It’s not just Halloween customers that Spirit Halloween stores service. According to Kota, cosplayers looking for that perfect accessory sometimes show up. “Spirit actually gets quite a bit of cosplayers and I personally think it's a great place to go for more specific items,” Kota says. “I'm sure we get even more cosplayers than I'm aware of since some customers like to talk about it and others don't say much about it.”

11. Spirit Halloween employees get a steep, steep discount once Halloween is over.

Between the standard employee discount and the after-Halloween fire sale available to customers, Derek says that he can go shopping in November and save a considerable amount of money. It’s one reason he keeps coming back. “It's hard to say no to an 80-percent discount during the November clearance sale,” he says. (The regular discount is 50 percent, and employees get an additional 30 percent.) “There's nothing like rewarding yourself after a busy season by spending $150 on, like, five or six things.”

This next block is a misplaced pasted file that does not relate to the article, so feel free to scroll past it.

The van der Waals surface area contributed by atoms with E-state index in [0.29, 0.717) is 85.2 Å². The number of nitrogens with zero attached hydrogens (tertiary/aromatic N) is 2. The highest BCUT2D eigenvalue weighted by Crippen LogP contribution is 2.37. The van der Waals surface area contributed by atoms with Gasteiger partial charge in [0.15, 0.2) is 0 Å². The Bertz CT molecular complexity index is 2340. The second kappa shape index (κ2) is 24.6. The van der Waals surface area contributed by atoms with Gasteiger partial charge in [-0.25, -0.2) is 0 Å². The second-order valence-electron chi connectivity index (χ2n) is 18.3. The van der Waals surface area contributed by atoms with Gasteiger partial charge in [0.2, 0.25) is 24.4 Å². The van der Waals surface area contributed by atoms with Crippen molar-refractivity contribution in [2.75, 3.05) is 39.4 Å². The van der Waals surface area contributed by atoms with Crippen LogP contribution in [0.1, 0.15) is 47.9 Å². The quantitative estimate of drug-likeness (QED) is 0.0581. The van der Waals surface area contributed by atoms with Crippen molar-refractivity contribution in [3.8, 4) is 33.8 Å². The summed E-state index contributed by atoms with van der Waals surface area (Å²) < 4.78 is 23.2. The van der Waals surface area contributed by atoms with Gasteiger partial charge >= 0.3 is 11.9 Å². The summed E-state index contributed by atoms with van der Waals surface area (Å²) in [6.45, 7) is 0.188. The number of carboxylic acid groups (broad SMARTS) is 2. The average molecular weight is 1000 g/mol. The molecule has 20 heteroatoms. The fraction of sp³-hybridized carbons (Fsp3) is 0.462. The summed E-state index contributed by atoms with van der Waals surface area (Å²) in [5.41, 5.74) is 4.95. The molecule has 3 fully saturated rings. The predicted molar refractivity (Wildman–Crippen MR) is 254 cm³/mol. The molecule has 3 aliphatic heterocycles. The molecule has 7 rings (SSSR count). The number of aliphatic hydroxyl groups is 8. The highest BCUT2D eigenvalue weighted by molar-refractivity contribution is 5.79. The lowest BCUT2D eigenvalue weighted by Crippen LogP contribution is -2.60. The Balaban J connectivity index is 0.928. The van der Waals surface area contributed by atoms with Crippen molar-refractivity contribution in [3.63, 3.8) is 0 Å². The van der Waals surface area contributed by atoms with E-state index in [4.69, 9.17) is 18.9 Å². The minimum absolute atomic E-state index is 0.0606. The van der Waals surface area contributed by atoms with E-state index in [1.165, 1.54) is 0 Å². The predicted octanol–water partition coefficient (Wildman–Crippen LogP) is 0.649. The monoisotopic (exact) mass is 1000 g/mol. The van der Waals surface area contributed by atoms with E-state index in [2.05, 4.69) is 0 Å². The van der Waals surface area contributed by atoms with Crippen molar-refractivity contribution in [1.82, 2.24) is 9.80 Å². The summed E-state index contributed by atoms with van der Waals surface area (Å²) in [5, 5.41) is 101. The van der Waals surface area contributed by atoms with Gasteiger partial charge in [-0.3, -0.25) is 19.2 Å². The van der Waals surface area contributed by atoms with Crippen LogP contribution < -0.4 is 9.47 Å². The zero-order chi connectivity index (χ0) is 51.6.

12. Spirit Halloween employees sometimes get holiday shoppers.

Halloween means holiday shopping for some people.JJBers, Flickr // CC BY 2.0

For some customers, a Spirit Halloween store is a perfect place to start their holiday gift shopping. “I made a friend last year with a kid who comes in weekly to see if we have anything new in yet,” Kota says. “He's maybe about 7 years old and [he] and I go around the store almost every time he comes in and talk about new things and animatronics we have. His parents then secretly go around and buy him animatronics and props as Christmas presents. It's so nice to see his love for Halloween all year round. It reminds me of myself when I was his age.”